In a tattered sari, she stands
Erect, on the road-divider
Atop her head a basket of bricks,
A crowbar in hand.
He’s on the road, his tools at his feet,
Trousers rolled up to his knees, hands
Extended to her neck,
Holding a rainbow of beads.
From an out-of-town dump?
Or, a litterbin?
On her lips — a hint of smile,
Sublime delight. His offering
Is priceless gems.
The load on her head, a gold coronal.
The crowbar she holds,
A sceptre studded with pearls.
His morning fingers linger
On her neckline, her collarbone
Alive in the sun. Her sweat-dotted face,
A vision. The choker fastened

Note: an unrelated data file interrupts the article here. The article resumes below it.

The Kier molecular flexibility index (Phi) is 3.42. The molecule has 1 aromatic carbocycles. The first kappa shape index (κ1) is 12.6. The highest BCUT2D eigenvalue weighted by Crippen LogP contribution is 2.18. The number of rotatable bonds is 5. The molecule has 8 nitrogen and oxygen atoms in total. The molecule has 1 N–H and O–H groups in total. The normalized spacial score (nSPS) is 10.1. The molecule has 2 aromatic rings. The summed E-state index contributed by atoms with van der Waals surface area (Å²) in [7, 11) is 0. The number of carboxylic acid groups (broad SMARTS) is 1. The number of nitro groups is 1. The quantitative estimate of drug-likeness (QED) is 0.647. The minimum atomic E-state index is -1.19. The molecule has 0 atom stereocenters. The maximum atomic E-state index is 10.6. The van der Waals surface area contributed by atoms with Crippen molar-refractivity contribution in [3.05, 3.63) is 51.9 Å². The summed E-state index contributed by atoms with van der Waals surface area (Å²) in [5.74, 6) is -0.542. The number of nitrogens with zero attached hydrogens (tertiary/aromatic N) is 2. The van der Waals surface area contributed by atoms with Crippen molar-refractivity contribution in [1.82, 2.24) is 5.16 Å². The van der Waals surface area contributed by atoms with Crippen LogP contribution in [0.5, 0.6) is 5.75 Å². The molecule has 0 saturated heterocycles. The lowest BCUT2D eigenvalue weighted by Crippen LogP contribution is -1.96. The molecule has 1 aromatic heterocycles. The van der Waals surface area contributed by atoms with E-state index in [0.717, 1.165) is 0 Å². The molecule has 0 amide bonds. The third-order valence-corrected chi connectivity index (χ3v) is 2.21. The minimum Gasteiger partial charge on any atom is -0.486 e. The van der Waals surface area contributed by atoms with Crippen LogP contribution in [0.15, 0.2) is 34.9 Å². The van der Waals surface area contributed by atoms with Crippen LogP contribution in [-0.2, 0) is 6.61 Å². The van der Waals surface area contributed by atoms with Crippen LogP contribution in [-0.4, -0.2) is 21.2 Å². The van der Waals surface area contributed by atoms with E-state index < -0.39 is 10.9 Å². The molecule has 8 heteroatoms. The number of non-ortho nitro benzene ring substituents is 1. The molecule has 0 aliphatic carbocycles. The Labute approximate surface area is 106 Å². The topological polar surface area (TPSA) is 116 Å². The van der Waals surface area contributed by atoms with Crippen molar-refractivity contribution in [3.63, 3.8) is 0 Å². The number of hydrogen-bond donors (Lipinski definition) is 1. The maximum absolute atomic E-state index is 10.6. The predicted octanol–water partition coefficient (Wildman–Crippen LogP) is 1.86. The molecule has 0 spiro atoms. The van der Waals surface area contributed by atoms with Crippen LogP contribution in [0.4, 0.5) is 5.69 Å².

Around her neck, he holds his breath.
She is a goddess!
Cold cars roar beside the divider,
Hurrying couples at red lights
Shift in their seats.
Taxis, rickshaws, lorries, mobile vendors,
passers-by, dust, heat, goats, cows,
Sulphurous fuel — oriental chaos.
Dreams? Or, disillusionments?
Dilruba Z. Ara is a Swedish-Bangladeshi writer, novelist, artist, educator and translator.